***1/2 (out of 5)
May 25, 2012
Jesse McCartney as CHRIS
Jonathan Sadowski as PAUL
Olivia Dudley as NATALIE
Devin Kelley as AMANDA
Nathan Phillips as MICHAEL
Ingrid Bolsø Berdal as ZOE
Dimitri Diatchenko as URI
Directed by: Brad Parker
BY KEVIN CARR
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Any movie that begins with idiot twentysomethings taking an unsanctioned tour of Chernobyl has to be great, right? After all, the movie begins with stupid people making stupid decisions, and that’s the heart and soul of a good horror movie. I mean, who wants to see a horror movie with smart characters making brilliant decisions? No one would because it would be over in about thirty seconds.
Like any good slasher, cautionary tale or lost-in-the-woods type of horror film, the movie rests on the shoulders of people taking stupid pills throughout the film. Not only does this give them reason to face the horrible things that are coming, but it gives us solace in hoping for their demise, at the very least from a Darwinian perspective.
In this sense, “Chernobyl Diaries” works so well. After clubbing their way through Kiev, our four main characters decide to engage in “extreme tourism” and visit Pripyat, the city nearest the Chernobyl nuclear power plant. And to give the audience either a chuckle or an education, the characters take a few moments to chat about what happened at Chernobyl. (I felt this explanation was meant at least to bring up to speed the types of people who proudly tweet that they didn’t know the Titanic was a real ship or had no idea who Paul McCartney is.)
When they gang reaches their destination, they find a deserted town which is only occasionally overrun by wild dogs and other dangerous animals. However, when they discover their van isn’t working, they must wait out the night and hope to not fall victim to the mysteries of the town.
Produced by Oren Peli, the man behind the “Paranormal Activity” films, “Chernobyl Diaries” threatens at first to be found footage with a handheld travelogue of the characters’ journey thus far. Soon, director Brad Parker pulls us out of the handheld nausea and moves into a modern cinéma vérité style, similar to how “District 9” made the transition. This is refreshing because not only are the camera angles slightly less haywire, there is also no need to justify the camera’s existence throughout the movie.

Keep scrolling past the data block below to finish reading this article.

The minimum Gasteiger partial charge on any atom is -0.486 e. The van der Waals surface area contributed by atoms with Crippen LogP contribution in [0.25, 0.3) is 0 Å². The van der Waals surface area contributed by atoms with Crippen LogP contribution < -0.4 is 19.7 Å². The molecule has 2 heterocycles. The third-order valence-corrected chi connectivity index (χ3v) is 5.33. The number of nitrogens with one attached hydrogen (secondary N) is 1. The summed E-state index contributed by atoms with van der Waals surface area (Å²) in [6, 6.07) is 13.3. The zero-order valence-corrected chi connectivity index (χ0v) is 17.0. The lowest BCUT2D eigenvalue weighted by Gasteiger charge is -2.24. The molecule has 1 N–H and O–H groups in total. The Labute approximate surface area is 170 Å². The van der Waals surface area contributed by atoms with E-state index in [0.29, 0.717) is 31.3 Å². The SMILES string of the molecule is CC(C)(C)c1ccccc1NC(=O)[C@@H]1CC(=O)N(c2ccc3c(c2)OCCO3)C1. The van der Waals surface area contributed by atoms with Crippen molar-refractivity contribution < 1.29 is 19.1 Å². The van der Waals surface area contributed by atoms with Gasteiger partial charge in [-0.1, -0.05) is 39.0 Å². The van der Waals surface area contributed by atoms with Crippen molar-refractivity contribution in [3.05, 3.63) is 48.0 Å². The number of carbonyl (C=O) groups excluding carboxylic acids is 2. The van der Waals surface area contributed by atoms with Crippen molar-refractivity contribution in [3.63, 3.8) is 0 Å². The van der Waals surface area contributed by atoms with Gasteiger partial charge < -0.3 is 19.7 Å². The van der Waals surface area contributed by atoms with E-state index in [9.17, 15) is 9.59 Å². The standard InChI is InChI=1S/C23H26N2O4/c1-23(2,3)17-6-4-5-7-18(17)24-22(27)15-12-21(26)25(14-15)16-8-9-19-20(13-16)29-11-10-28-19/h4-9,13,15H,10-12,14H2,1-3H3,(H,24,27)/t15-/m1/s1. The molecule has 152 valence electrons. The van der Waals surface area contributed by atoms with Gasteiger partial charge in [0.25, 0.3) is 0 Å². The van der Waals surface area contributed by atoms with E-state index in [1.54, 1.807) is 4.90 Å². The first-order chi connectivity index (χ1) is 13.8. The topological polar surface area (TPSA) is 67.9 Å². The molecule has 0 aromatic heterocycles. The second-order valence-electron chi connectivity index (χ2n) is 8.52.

Still, I don’t suggest sitting in the front row of the film. There’s quite a bit of shakycam; it just seems minimized because it’s not ostensibly shot by a drunk teenager.
“Chernobyl Diaries” doesn’t necessarily go down any new paths. It just takes place in a new location. By setting the film in the abandoned Russian city, the film gives us a fresh take on a relatively standard plot. This adds to some mystery of what exactly is out there threatening the characters, paranormal or not.
The setting makes for a creepy film with plenty of atmosphere and jump-scares. (And reportedly, some of the scenes were actually shot on location in Pripyat.) Not only are the protagonists in danger of being attacked by wild animals and the mysterious figures in the shadows. They are also in danger of melting down themselves due to the residual radiation of the Chernobyl meltdown from 1986. There’s quite a few things coming after them, and that kept things lively.
The filmmakers show an understanding of the genre, not sensationalizing violence or making a straight exploitation movie. There’s not a lot of gore or event overt violence on screen, though it doesn’t shy away from the idea. Like the “Paranormal Activity” films, it relies on suspense and the use of cinematography, light and shadow to create an eerie atmosphere.
Finally, there’s some nice nods to other classic horror films like “The Hills Have Eyes” and “Night of the Living Dead.” I wasn’t expecting much from this film, but I enjoyed the ride.